Japan's economy bounces back with 1.9% growth in April-June quarter
10 August 2018
Japan's economy expanded 1.9 per cent in the April-June quarter, bouncing back from a contraction in the previous quarter, helped by improved household spending despite global trade tensions and risks to the export and investment outlook.
Private consumption, which accounts for about 60 per cent of Japan’s GDP, was the biggest contributor to growth in April-June, rising 0.7 per cent.
Japan's economy rebounded in the second quarter, returning to growth despite growing global trade tensions.
Japan's economy, the world’s third-largest, contracted 0.9 per cent in the first quarter of 2018, for the first time in two years.
While consumer spending increased between April and June, external demand - exports minus imports - weighed on growth, data showed.
"While real GDP growth in Q2 was both strong and higher than the consensus forecast, we believe it is reasonable to conclude that growth momentum for the Japanese economy as a whole is gradually starting to slow," Nomura said in a research note.
The figures came as Japan's minister for economic revitalisation Toshimitsu Motegi met US Trade Representative Robert Lighthizer in Washington, amid rising global trade tensions with the US.
The economy is expected to continue growing due to consumer spending and business investment, but there is growing unease about the pace of future growth, economists say, with the rift between Japan and the United States presenting potential headwinds for growth.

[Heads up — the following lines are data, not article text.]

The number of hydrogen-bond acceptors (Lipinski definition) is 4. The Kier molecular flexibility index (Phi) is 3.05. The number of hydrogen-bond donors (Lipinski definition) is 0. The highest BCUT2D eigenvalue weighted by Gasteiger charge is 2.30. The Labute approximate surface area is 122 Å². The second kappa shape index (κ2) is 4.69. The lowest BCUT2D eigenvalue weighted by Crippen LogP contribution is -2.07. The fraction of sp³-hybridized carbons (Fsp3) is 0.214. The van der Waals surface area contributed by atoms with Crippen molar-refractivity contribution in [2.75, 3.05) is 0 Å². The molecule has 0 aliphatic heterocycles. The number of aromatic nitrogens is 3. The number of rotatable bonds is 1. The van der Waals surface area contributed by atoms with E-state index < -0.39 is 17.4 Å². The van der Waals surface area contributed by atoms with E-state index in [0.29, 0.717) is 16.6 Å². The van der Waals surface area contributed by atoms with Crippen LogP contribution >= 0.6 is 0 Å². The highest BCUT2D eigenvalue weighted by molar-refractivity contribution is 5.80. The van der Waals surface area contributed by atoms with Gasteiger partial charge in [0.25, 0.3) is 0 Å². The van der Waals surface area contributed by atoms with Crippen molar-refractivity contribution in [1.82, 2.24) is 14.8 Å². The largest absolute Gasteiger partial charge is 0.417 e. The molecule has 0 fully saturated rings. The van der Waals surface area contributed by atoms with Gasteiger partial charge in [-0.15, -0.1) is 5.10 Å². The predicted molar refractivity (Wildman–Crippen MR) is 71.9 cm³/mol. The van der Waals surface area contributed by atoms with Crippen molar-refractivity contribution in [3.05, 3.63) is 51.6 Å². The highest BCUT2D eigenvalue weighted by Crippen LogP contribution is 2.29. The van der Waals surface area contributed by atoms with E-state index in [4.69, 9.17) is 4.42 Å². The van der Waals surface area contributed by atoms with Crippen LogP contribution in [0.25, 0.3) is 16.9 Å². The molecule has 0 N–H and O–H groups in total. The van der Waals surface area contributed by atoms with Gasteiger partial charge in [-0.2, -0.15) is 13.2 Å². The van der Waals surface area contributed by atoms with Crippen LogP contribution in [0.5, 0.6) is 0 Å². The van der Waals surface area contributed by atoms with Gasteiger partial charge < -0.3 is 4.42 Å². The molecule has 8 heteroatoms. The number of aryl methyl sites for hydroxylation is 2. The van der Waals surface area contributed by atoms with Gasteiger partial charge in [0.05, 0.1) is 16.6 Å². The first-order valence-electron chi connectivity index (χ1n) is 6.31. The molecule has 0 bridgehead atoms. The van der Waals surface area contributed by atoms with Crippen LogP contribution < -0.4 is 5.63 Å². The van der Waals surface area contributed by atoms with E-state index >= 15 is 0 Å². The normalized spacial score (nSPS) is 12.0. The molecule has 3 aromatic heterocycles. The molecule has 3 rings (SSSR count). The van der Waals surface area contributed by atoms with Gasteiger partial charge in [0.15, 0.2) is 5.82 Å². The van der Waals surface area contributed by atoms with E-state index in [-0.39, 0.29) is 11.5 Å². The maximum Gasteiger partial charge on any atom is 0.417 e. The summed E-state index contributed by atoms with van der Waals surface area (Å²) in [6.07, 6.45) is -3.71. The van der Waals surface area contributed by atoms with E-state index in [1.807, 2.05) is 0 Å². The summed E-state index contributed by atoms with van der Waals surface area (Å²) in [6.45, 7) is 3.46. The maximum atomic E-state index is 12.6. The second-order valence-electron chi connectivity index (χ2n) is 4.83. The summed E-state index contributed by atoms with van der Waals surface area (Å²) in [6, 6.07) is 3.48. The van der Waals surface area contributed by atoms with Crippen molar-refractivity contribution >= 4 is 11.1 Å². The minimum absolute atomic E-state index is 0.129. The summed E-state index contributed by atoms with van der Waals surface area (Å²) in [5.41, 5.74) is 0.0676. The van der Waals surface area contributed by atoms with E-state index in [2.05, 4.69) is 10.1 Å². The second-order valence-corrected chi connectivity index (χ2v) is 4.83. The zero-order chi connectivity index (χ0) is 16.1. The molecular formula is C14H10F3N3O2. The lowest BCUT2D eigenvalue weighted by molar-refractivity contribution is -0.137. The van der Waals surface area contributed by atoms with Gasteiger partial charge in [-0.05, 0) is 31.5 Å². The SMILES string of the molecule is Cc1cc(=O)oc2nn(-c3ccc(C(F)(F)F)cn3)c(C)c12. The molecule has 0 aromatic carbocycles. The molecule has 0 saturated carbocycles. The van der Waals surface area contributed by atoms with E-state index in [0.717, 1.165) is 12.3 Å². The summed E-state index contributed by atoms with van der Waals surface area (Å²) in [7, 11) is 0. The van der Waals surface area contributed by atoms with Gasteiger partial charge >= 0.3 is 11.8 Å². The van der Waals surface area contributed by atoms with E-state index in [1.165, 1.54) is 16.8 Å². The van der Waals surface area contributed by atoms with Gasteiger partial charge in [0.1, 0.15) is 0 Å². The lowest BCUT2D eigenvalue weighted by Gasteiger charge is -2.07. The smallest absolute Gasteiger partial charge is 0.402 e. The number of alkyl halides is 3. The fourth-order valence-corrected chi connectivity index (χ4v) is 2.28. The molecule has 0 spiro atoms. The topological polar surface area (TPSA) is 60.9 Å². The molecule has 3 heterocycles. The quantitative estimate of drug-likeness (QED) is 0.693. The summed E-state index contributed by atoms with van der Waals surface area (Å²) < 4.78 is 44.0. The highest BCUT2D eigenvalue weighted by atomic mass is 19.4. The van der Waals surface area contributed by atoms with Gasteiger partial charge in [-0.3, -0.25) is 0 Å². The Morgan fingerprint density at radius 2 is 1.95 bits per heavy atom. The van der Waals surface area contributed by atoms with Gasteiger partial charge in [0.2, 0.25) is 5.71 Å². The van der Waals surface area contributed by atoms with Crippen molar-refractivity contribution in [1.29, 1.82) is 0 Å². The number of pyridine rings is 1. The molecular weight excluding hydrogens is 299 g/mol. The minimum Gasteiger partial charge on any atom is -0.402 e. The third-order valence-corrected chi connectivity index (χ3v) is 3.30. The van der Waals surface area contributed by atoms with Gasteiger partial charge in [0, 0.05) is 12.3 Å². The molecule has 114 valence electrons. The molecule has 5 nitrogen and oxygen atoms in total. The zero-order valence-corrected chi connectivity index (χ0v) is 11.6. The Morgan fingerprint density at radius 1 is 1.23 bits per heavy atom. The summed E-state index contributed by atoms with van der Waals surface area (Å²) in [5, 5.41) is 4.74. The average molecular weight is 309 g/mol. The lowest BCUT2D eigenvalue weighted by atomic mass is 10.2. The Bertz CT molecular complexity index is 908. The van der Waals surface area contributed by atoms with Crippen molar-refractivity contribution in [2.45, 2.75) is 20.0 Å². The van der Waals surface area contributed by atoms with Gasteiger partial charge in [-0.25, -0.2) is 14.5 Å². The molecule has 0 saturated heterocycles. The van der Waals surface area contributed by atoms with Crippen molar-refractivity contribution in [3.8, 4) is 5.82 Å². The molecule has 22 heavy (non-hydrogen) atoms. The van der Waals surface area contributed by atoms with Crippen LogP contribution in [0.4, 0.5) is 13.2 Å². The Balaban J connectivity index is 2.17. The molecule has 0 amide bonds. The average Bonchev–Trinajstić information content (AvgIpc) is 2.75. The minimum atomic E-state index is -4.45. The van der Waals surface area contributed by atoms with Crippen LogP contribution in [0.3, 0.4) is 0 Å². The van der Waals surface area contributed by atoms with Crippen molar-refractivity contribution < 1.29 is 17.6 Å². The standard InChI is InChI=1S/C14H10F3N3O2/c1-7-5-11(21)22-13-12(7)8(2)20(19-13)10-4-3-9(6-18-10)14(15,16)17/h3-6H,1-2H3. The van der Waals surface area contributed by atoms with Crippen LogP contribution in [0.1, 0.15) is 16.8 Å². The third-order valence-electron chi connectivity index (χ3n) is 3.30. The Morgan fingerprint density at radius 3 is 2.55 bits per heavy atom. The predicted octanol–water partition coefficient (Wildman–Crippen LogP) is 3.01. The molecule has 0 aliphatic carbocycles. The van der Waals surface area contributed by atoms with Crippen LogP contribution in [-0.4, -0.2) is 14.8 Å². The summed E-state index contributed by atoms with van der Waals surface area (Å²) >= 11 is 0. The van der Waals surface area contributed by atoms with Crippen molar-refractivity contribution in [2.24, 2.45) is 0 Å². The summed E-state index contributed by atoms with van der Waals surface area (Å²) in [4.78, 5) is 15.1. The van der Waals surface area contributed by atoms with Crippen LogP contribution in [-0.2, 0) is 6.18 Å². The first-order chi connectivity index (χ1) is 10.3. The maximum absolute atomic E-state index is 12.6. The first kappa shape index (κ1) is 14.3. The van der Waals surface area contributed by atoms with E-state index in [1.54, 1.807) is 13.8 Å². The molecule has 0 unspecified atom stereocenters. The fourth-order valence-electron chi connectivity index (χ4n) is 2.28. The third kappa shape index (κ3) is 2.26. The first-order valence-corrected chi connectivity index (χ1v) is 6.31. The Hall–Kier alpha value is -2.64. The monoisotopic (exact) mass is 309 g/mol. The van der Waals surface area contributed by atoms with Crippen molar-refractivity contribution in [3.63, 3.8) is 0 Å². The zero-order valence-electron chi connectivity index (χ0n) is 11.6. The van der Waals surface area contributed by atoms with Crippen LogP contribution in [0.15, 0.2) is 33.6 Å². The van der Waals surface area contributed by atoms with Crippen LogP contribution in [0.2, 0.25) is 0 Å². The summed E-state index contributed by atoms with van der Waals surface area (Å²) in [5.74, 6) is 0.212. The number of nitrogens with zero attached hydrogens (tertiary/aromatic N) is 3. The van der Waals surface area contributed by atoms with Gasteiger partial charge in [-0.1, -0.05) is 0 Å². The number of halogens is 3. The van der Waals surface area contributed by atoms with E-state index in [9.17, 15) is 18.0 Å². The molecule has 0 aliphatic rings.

Following a meeting with US Trade Representative Robert Lighthizer on Thursday, Japanese economy minister Toshimitsu Motegi appeared to maintain Tokyo's position that it preferred multilateral free-trade agreements over bilateral ones, which has been a point of contention with Washington.
Compared with the previous quarter, gross domestic product rose 0.5 percent, more than the median estimate for a 0.3 percent increase and after a 0.2 percent contraction in January-March.
Private consumption, which accounts for about 60 per cent of GDP, was the biggest contributor to growth in April-June, rising 0.7 per cent. That was more that the median estimate for a 0.2 per cent increase and marked a rebound from a revised 0.2 per cent fall in the first quarter.
Capital spending, the second-biggest contributor to growth, rose 1.3 per cent, the biggest increase since October-December 2016. That was above the median estimate for a 0.6 per cent increase.
However, external demand — or exports minus imports — subtracted 0.1 percentage point from growth, missing expectations for a 0.1 percentage point contribution.
The United States has pressured Japan for a bi-lateral free-trade agreement as a way to lower the US trade deficit.
US President Donald Trump is trying to re-negotiate the US trade relationship with other countries to curb practices which he says are unfair to US companies and workers.